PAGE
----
One way that scientists control the structure of materials at the nanoscale — where features are a few to several hundred nanometers (nm) — is by using “self-assembly,” in which molecules are designed such that they spontaneously come together to form a desired structure or pattern. Self-assembly is a powerful approach to controlling order at the nanoscale and is one way that scientists can design certain properties into a material for specific applications, such as solar energy conversion and storage.
Self-assembly is driven mainly by the system’s desire to minimize its energy and achieve equilibrium, but kinetic effects — the natural forces that move atoms and molecules around — can also play a strong role. Typically, these effects are viewed as complications to be overcome, but a collaboration of researchers from the U.S. Department of Energy’s (DOE) Brookhaven National Laboratory, Yale University, and the University of Warsaw (Poland) has recently shown that these effects can be exploited to engineer a nanostructure in a polymer thin film. Their results are published in the Dec. 6, 2017 online edition of the journal Nanoscale.
The group worked with a type of polymer known as a block copolymer. Block copolymers are a well-studied and versatile class of self-assembling materials characterized by chemically distinct polymer blocks that are covalently bonded. This molecular architecture is what causes them to spontaneously form nanoscale patterns. In block copolymers, the covalent bonds frustrate the natural tendency of each individual polymer to remain separate (in general, different polymers, do not like to mix), so the material assembles into a nano-pattern instead.
At Brookhaven’s Center for Functional Nanomaterials (CFN) — a DOE Office of Science User Facility — the researchers started with a disordered block copolymer film mixed together with polymer chains. Conventionally, these films are then heated to allow the chains to move and assemble into an ordered pattern with nanoscale feature sizes. This traditional self-assembly approach generates precise nano-objects that are unfortunately not well organized into well-defined lattices over wide areas.
In this study the team used new processing methods developed at the CFN, taking the block copolymer film through very specific sequence that yielded self-assembled patterns that are significantly better ordered. These patterns were investigated at Brookhaven’s National Synchrotron Light Source II (NSLS-II), also a DOE Office of Science User Facility. This multi-step processing approach also allowed the group to control the block copolymer pattern orientation relative to the substrate, depending on the sequence of processing steps — a new concept that the scientists have termed “pathway engineering.”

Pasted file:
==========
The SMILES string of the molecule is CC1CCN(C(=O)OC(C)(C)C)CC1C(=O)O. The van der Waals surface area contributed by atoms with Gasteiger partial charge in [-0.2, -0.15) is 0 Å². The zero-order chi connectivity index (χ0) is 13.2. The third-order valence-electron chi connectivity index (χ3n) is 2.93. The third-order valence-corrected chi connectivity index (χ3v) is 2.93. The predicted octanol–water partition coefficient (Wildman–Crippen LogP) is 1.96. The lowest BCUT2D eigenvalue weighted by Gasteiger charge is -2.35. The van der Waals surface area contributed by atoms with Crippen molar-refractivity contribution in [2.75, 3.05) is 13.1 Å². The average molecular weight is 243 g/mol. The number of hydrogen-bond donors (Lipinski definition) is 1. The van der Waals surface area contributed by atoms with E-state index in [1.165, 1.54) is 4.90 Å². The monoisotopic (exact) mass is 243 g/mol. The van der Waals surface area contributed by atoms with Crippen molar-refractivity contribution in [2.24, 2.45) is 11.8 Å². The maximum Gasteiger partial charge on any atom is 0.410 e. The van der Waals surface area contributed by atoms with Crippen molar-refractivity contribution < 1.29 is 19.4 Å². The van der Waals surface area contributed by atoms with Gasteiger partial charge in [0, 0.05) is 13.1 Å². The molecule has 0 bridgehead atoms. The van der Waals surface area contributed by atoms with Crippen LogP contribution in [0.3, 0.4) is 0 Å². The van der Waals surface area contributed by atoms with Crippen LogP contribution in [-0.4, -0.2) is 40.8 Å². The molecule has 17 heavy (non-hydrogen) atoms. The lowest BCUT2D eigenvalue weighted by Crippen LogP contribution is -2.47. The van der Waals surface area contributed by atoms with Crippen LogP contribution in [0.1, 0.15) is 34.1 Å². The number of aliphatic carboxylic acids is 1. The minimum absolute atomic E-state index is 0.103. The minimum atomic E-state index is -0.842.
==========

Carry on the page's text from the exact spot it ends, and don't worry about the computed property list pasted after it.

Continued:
“Applying the appropriate processing conditions to achieve a specific kind of order can be viewed as selecting a particular pathway through the self-assembly energy landscape,” says Kevin Yager, the group leader for Electronic Nanomaterials at CFN and one of the paper’s corresponding authors. “Pathway engineering allows us to bypass problematic energy barriers and access previously impossible structures.”
The first technique Yager and his group applied is called photothermal shearing, in which a focused laser beam is first swept through the film to generate a local hot zone that anneals the film and initiates the pattern self-assembly, accompanied by a “shear field” in the wake of the hot zone that forces the pattern to orient along a particular direction. A second step is conventional high-temperature annealing, which re-orients the self-assembled pattern while maintaining the previous directional alignment induced by the shear.
“The processing steps we apply may seem strange at first glance. We first order the material in a direction that we ultimately do not want. But the trick is that we can use this highly ordered intermediate state to template the pattern that we ultimately do want,” says first author Youngwoo Choo, a PhD student in Yale’s Department of Chemical and Environmental Engineering. “We identify a set of states that will move us towards the ultimate state that we want, and then select a sequence of processing protocols to step from one state to the next.”
Similarly, using only the shearing step does not yield the desired results. Choo’s advisor, co-author Chinedum Osuji, a materials scientist in the same department at Yale, explains, “While thin films of aligned horizontal cylinders can be obtained via shearing, it is not possible using shear alone to produce aligned vertical cylinders that are hexagonally packed.”
The group showed that the process of pathway engineering yields self-assembled patterns with nanoscale order even across substrates as large as a centimeter. They verified this using an x-ray technique called small-angle x-ray scattering, performed at NSLS-II’s Complex Materials Scattering (CMS) beamline. New techniques such as this that bridge between the nanoscale and the macroscale, provide useful tools for synthesis of advanced materials with tailored properties.
This research was supported by the National Science Foundation and the Foundation for Polish Science through the First Team program, which is co-financed by the European Union under the European Regional Development Fund.
Source: Brookhaven National Laboratory